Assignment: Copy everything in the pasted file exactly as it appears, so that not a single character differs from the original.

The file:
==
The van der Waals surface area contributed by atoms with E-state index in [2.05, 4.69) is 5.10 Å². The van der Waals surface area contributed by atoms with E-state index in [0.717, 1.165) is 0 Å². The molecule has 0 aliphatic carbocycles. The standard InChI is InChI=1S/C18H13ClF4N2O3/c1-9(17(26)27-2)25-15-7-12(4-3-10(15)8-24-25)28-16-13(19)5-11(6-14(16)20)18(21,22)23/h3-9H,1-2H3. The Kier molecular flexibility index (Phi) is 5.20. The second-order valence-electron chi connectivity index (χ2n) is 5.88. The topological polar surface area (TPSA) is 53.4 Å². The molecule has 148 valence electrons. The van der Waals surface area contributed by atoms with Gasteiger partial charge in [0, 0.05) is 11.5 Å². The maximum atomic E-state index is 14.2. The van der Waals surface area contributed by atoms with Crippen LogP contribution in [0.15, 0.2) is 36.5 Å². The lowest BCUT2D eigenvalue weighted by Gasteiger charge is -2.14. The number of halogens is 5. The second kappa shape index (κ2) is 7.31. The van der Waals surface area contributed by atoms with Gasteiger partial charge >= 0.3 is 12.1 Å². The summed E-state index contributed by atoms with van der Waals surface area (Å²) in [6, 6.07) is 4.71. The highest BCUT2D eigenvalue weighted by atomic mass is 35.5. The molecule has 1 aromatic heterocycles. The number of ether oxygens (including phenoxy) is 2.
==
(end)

The van der Waals surface area contributed by atoms with E-state index in [2.05, 4.69) is 5.10 Å². The van der Waals surface area contributed by atoms with E-state index in [0.717, 1.165) is 0 Å². The molecule has 0 aliphatic carbocycles. The standard InChI is InChI=1S/C18H13ClF4N2O3/c1-9(17(26)27-2)25-15-7-12(4-3-10(15)8-24-25)28-16-13(19)5-11(6-14(16)20)18(21,22)23/h3-9H,1-2H3. The Kier molecular flexibility index (Phi) is 5.20. The second-order valence-electron chi connectivity index (χ2n) is 5.88. The topological polar surface area (TPSA) is 53.4 Å². The molecule has 148 valence electrons. The van der Waals surface area contributed by atoms with Gasteiger partial charge in [0, 0.05) is 11.5 Å². The maximum atomic E-state index is 14.2. The van der Waals surface area contributed by atoms with Crippen LogP contribution in [0.15, 0.2) is 36.5 Å². The lowest BCUT2D eigenvalue weighted by Gasteiger charge is -2.14. The number of halogens is 5. The second kappa shape index (κ2) is 7.31. The van der Waals surface area contributed by atoms with Gasteiger partial charge >= 0.3 is 12.1 Å². The summed E-state index contributed by atoms with van der Waals surface area (Å²) in [6, 6.07) is 4.71. The highest BCUT2D eigenvalue weighted by atomic mass is 35.5. The molecule has 1 aromatic heterocycles. The number of ether oxygens (including phenoxy) is 2.